Through advancements in technology, Neuroscientists are making incredible strides in figuring out how our brains actually work. Leadership development that incorporates these advances in neuroscience provides leaders with information about how to motivate and support their people.
Complex situations require effective leadership skills, focused group process, a division of tasks, and reaffirmation of what we respect. As organizational development consultants we are often asked how a leader can get the most out of their people.
Collaboration is an essential ingredient for numerous elements of organizational life including: project success, staff engagement, problem solving, innovation to name just a few. There are numerous opportunities for integrating the elements of collaboration into projects, team meetings, strategic planning processes and everyday interactions.
A collaborative culture helps to build an environment where contributions and opinions of others are valued and respects, but more importantly, a collaborative culture taps into the creative and innovative talents of people.
Senior managers in smaller companies work incredibly hard at finding the right person to fill a leadership role, often with limited or no HR support. Retaining that talent requires developing effective processes to onboarding new leaders that reinforce their decision to join the company.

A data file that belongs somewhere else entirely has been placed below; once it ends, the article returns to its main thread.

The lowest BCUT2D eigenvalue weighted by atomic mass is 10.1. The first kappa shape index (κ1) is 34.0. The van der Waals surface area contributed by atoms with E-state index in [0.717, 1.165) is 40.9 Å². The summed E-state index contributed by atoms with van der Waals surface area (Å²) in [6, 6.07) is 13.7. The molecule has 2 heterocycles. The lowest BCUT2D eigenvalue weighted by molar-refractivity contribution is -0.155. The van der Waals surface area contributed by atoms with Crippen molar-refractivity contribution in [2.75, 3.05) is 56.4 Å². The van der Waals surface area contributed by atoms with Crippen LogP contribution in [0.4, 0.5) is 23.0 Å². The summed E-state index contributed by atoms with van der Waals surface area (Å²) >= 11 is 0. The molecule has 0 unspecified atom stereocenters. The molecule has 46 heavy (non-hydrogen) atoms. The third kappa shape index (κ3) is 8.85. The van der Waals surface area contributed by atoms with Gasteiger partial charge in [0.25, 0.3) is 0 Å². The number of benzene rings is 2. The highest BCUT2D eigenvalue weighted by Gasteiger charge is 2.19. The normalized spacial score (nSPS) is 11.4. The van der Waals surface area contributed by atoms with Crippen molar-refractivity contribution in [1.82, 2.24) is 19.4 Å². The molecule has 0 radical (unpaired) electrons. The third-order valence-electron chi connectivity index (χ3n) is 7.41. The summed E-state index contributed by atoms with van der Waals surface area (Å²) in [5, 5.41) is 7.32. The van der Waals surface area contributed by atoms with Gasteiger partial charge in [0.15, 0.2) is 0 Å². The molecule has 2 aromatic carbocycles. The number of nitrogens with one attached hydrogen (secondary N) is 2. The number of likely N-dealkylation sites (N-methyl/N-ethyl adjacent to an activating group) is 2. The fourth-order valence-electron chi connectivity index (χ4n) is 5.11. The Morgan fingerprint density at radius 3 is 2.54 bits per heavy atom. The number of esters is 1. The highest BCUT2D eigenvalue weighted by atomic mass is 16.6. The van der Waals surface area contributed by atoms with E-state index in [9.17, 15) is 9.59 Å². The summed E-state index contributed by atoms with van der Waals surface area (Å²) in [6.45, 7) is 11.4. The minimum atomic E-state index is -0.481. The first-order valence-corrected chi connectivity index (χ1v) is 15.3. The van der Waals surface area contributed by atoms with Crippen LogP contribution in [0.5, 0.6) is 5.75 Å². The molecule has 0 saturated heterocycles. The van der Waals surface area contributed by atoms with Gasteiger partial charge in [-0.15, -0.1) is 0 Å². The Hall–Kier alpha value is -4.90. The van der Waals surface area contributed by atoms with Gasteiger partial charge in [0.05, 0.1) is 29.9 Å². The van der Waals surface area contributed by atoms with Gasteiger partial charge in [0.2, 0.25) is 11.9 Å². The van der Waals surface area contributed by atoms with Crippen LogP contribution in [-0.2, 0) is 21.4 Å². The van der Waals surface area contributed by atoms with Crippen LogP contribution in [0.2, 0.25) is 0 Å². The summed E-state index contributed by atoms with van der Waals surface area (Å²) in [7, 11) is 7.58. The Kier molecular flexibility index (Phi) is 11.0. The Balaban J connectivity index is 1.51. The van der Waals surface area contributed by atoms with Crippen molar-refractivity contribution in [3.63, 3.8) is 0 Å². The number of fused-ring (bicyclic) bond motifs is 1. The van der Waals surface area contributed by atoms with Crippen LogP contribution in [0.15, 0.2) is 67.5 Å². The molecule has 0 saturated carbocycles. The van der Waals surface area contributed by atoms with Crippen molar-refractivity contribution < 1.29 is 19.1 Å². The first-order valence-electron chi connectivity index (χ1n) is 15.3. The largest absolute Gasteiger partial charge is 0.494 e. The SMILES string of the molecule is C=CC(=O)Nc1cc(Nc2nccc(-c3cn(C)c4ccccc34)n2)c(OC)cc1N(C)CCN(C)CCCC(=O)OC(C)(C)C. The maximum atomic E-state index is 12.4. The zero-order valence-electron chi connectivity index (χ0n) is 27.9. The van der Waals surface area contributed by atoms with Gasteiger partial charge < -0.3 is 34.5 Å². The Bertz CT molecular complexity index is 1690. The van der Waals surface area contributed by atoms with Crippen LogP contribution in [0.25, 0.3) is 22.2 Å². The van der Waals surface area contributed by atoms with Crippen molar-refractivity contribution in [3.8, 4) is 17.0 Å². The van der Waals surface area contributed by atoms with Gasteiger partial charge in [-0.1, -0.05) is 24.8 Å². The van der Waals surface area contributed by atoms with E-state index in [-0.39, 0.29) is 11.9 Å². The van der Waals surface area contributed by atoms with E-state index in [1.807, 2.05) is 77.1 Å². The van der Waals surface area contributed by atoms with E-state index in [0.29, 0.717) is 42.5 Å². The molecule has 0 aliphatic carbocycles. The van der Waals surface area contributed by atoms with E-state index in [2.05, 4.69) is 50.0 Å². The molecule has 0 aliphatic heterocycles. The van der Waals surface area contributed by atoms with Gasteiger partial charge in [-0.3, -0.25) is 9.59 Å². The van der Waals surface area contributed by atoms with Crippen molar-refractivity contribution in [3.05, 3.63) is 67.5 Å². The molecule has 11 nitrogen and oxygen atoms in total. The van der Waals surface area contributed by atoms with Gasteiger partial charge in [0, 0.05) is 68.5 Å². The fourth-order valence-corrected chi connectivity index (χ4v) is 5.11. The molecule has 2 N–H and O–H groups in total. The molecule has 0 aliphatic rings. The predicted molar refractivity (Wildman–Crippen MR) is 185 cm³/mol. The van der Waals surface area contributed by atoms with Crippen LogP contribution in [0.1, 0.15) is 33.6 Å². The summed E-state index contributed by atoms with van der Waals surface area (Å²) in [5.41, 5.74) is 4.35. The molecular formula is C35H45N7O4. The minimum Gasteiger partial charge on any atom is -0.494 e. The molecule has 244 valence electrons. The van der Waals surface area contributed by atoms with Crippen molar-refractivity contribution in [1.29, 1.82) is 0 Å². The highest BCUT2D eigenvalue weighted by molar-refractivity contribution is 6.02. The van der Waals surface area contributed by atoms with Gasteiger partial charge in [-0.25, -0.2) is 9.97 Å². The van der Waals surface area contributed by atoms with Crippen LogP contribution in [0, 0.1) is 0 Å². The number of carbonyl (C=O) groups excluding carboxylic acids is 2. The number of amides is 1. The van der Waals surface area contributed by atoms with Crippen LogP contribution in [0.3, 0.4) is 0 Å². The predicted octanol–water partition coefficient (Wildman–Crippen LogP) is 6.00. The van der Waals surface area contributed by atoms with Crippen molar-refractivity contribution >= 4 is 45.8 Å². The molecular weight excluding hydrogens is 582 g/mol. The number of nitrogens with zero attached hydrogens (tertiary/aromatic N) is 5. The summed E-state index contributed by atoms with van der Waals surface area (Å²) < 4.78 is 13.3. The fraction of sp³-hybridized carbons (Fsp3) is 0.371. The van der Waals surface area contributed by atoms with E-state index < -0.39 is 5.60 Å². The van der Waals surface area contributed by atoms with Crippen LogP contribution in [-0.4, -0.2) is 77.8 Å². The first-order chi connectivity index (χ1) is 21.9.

Consensus is a desired end result yet it remains an illusive goal for many team leaders and teams. What are the keys to building consensus AND high quality decisions and what are the leadership skills required?
What is consensus: Consensus is the act of obtaining agreement of all members of a group pertaining to a solution or decisionConsensus is a team and leadership skill where the goal is a decision that is consented to by all group members.
Full consent does not mean everyone must be completely satisfied – the decision must be acceptable to the extent